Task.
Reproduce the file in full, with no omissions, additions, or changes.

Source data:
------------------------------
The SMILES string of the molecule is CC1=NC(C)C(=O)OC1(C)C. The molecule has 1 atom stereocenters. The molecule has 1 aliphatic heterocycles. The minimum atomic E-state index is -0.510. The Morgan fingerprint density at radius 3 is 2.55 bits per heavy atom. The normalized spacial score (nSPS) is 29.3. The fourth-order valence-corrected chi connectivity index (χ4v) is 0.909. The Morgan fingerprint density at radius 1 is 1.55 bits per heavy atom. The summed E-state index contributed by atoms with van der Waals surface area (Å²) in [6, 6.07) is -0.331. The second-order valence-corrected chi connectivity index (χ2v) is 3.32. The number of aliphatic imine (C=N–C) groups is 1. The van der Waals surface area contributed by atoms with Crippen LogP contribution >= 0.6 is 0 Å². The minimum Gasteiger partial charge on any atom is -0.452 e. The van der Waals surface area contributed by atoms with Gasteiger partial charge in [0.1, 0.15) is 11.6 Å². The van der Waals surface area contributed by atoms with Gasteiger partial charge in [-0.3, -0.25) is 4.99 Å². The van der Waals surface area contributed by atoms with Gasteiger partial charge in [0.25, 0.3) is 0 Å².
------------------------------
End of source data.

The SMILES string of the molecule is CC1=NC(C)C(=O)OC1(C)C. The molecule has 1 atom stereocenters. The molecule has 1 aliphatic heterocycles. The minimum atomic E-state index is -0.510. The Morgan fingerprint density at radius 3 is 2.55 bits per heavy atom. The normalized spacial score (nSPS) is 29.3. The fourth-order valence-corrected chi connectivity index (χ4v) is 0.909. The Morgan fingerprint density at radius 1 is 1.55 bits per heavy atom. The summed E-state index contributed by atoms with van der Waals surface area (Å²) in [6, 6.07) is -0.331. The second-order valence-corrected chi connectivity index (χ2v) is 3.32. The number of aliphatic imine (C=N–C) groups is 1. The van der Waals surface area contributed by atoms with Crippen LogP contribution >= 0.6 is 0 Å². The minimum Gasteiger partial charge on any atom is -0.452 e. The van der Waals surface area contributed by atoms with Gasteiger partial charge in [0.1, 0.15) is 11.6 Å². The van der Waals surface area contributed by atoms with Gasteiger partial charge in [-0.3, -0.25) is 4.99 Å². The van der Waals surface area contributed by atoms with Gasteiger partial charge in [0.25, 0.3) is 0 Å².